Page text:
CEO’s visit sparks storm of activity

Published on the 21/11/2016 | Written by Newsdesk

Microsoft Computational Thinking

Microsoft NZ announces co-development initiatives, awards grant for computer science education…

This comes in the wake of Satya Nadella’s recent brief visit to Australasian shores during which the chief executive praised local software developers.

In his keynote in Auckland last week, Nadella said, “In New Zealand I had a chance to meet with very successful ISVs…you would definitely punch about your weight in terms of building out applications not just for the New Zealand market but world over.”

In a statement, Microsoft said it is collaborating with Volpara Health Technologies around breast imaging analytics, and has partnered virtual development facility AV/VR Garage where HoloLens and Windows Holographic technology will be brought to local developers.

Volpara is known for its VolparaEnterprise cloud software which it says enables breast imaging centres to perform rapid quality control checks to optimise imaging resources, reduce costs through the reduction of retakes, increase staff effectiveness and provide objective evidence to demonstrate compliance and quality of care.

The platform’s dashboards are built on Microsoft’s PowerBI business analytics tools and Azure platform.

Ralph Highnam, Volpara CEO said PowerBI enables facility managers to monitor the performance of their technologists and radiologists over time, ensuring the consistent image quality vital to detecting more cancers at an earlier stage.

The ongoing collaboration between Volpara and Microsoft, said the companies, will see the development of new analysis tools that pave the way for personalised, predictive healthcare, including models to assess individual risk of breast cancer.

Meanwhile, Microsoft said its strategic partnership with AV/VR Garage would build Kiwi investment in mixed reality technology innovation.

The AR/VR Garage is an Auckland Tourism, Events and Economic Development (ATEED) vehicle and ‘part of the region’s wider innovation network’, which it said was set up to ‘accelerate and showcase the development of New Zealand’s AR/VR capability with a view to creating globally significant outcomes across key sectors’.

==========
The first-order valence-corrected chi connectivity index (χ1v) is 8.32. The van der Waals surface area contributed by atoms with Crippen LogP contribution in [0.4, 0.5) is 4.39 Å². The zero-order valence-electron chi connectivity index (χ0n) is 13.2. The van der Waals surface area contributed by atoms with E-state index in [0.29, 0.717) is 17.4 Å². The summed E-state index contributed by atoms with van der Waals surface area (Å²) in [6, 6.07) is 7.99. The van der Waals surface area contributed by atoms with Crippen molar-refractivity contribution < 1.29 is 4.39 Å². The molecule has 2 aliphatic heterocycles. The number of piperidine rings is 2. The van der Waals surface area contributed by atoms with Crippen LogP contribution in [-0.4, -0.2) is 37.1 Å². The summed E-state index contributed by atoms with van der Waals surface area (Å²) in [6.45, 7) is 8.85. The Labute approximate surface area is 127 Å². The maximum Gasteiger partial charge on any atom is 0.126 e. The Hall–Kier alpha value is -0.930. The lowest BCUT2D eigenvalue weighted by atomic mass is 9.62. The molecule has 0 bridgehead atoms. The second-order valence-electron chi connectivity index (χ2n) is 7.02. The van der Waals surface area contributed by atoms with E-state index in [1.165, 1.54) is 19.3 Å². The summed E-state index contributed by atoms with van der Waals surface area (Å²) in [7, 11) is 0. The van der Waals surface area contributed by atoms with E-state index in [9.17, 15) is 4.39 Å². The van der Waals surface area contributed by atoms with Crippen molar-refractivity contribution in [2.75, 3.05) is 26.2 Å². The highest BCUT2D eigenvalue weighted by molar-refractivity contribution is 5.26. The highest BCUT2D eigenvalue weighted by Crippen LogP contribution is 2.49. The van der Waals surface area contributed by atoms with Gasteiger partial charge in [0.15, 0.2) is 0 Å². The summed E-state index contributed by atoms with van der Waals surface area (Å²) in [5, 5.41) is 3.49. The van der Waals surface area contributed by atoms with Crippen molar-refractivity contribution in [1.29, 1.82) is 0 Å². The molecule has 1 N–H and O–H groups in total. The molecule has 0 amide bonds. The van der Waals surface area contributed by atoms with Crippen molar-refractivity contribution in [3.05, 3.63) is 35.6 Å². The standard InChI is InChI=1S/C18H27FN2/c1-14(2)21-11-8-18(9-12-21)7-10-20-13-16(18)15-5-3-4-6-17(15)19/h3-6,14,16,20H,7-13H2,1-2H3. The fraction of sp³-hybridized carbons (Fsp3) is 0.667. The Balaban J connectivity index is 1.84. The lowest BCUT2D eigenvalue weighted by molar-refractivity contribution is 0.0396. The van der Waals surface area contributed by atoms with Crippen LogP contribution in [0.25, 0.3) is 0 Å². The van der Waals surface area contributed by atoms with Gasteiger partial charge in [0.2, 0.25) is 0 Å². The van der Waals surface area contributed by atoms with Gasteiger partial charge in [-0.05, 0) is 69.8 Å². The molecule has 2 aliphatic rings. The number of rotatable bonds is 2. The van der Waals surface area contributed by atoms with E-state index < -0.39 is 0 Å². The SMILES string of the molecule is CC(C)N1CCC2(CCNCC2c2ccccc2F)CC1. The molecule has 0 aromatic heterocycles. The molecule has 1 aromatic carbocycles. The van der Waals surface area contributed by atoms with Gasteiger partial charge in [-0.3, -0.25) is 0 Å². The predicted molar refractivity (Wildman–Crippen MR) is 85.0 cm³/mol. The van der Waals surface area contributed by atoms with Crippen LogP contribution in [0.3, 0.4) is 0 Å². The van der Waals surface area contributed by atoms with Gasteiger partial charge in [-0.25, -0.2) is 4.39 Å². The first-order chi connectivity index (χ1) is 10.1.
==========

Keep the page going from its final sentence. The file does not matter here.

Quite what a city quango has to do with innovation is a question worth asking; in any event, the AR/VR Garage said it is ‘connected to world leading international associations, societies and multinationals looking to utilise emerging technologies to transform their areas of influence’.

The Garage includes project research and development space where virtual teams from around the world can collaborate on complex proof-of-concept and prototyping innovations, as well as co-location space for Auckland’s burgeoning AR/VR community.

Chris Auld, director of developer experience for Microsoft New Zealand, said that since announcing HoloLens availability, the interest and demand for demonstrations from local developers has been ‘significant’.

Showcased within the AR/VR Garage and used by start-up companies on their own applications, he said HoloLens would used in collaborative projects aimed at developing world leading outcomes and applications.

Dean Butchers, GM of Business Attraction and Investment for ATEED, said augmented and virtual reality have the potential to become the next big computing platforms globally, in the process creating new markets and disrupting existing markets.

“As the technology advances, price points decline and new applications for the technology are established, AR/VR will become a multi-billion-dollar industry, and ATEED is determined to help position Auckland and New Zealand at the forefront of this wave.”

The grant, announced last week, saw Microsoft put some $343 000 towards the Computer Science Unplugged project, a collection of free learning activities that teach Computer Science through engaging games and puzzles that use cards, string, crayons and physical activity. The activities introduce students to Computational Thinking through concepts such as binary numbers, algorithms and data compression, but separated – “unplugged” – from the distractions and technical details of having to use computers.

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